Toyota maintains its position as the top-selling car brand in the market. In August 2023, Toyota continued to lead, capturing a 51% share of the market, which is an increase of 1 percentage point from the previous month.
Following closely behind are Ford (7%), Volkswagen (6%), Kia (5%), and Scania (4%). Ford’s market share saw growth, primarily driven by the strong demand for the Ford Raptor, with 64 units sold in August. However, Volkswagen, which used to be the second-best performer, has seen relatively flat sales due to higher prices.
In terms of vehicle sales, there was a 2.9% decline in passenger vehicle sales compared to the previous year in August, in stark contrast to the 67.5% year-on-year increase observed in July. Meanwhile, commercial vehicle sales experienced a 10.7% year-on-year growth in August, though this was a decrease from the remarkable 110.8% year-on-year growth seen in July.
Commercial vehicle sales were predominantly driven by the sale of 505 light commercial vehicles and 64 extra-heavy commercial vehicles in August. Additionally, 14 mediums and seven heavy commercial vehicles, along with two buses, were sold during the same period.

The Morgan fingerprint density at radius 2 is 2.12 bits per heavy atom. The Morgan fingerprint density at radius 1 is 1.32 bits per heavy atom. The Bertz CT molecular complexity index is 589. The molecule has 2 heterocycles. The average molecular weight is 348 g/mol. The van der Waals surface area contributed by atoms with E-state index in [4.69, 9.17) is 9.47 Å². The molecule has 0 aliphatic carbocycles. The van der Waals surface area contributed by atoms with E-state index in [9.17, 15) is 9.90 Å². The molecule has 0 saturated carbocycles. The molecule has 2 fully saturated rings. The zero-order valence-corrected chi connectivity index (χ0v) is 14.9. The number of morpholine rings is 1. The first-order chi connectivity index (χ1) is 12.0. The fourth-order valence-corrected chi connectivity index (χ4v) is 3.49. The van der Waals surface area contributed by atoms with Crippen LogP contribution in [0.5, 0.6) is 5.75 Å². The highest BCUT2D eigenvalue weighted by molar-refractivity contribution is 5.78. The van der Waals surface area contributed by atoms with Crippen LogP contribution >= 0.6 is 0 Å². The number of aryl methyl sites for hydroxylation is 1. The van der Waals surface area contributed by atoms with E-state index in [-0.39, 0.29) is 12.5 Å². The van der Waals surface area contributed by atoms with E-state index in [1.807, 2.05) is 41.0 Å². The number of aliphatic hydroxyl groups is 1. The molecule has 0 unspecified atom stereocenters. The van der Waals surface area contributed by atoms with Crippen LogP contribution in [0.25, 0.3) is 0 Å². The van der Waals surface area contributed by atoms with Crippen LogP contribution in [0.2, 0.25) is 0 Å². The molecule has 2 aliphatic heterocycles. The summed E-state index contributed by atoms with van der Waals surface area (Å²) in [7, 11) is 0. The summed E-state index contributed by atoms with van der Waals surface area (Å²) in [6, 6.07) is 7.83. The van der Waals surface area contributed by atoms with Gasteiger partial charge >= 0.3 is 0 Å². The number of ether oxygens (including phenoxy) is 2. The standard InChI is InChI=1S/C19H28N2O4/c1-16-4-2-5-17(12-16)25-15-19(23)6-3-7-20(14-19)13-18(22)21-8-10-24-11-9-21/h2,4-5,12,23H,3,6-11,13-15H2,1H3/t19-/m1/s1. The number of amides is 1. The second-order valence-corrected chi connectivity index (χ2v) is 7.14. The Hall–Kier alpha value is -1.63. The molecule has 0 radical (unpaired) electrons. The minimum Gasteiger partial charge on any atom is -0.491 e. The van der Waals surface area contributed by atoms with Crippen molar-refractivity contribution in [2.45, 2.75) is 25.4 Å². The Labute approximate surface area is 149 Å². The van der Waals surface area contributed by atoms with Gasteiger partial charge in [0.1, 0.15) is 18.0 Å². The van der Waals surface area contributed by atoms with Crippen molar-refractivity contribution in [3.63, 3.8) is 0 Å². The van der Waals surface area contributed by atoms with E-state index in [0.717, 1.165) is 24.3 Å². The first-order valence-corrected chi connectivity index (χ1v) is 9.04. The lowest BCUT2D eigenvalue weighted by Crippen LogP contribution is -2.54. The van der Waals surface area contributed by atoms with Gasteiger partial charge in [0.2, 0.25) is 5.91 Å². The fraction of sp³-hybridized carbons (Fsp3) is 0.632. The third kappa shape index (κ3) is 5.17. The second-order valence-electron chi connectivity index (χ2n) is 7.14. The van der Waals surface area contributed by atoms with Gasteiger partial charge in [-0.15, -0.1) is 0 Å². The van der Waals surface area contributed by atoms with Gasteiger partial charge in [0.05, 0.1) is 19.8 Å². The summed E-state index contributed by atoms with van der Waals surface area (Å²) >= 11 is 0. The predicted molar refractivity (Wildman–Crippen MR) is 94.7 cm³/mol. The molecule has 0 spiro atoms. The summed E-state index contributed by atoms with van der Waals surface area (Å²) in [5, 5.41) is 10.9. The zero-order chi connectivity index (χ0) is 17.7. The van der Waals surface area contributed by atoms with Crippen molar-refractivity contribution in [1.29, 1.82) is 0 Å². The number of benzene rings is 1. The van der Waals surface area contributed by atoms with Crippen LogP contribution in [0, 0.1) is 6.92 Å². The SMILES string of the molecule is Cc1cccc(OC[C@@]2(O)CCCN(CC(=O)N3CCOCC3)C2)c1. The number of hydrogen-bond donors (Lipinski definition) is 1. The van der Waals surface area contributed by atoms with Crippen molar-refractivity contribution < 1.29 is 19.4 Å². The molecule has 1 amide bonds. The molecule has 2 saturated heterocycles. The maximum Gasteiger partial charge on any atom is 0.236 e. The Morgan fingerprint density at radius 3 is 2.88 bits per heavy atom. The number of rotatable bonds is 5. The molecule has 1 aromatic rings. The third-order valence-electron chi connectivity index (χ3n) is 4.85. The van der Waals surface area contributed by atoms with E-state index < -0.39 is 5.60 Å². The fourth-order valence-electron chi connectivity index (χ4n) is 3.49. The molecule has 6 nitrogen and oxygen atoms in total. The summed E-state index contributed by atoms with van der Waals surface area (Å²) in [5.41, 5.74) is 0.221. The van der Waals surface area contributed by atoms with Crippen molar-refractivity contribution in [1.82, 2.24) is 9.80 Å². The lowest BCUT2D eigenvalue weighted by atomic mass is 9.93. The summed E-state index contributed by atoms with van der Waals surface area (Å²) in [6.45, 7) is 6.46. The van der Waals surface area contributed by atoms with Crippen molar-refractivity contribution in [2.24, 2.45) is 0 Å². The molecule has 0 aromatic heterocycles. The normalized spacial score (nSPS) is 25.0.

In August, the demand for vehicles in Namibia dropped by 13.2%, decreasing from 1,260 units in July to 1,094 units in August. On an annual basis, vehicle sales showed a modest 4.0% year-on-year improvement in August, significantly lower than the double-digit growth witnessed in August 2022.
According to a report from Simonis Storm, Namibia’s vehicle inflation registered a year-on-year increase of 7.6% in August, with passenger vehicles experiencing a more pronounced inflationary trend at an average of 10.9% year-on-year.
This inflation surge primarily affected passenger vehicles, light-commercial vehicles, medium commercial vehicles, and extra-heavy commercial vehicles, while the average price of heavy commercial vehicles saw a decline of 13.5% year-on-year in August.
Simonis noted that the new vehicle market is currently undergoing a resurgence, driven by improvements in the supply chain landscape. The report stated that new vehicle sales make up a significant 80% of total sales, with pre-owned vehicle sales constituting the remainder.
Simonis also observed a deceleration in the pre-owned vehicle market, following its previous boom during the period of high supply chain disruptions in 2022. Dealers took advantage of this situation by increasing profit margins on pre-owned vehicles, effectively encouraging consumers to make purchases at retail prices rather than trade-in values.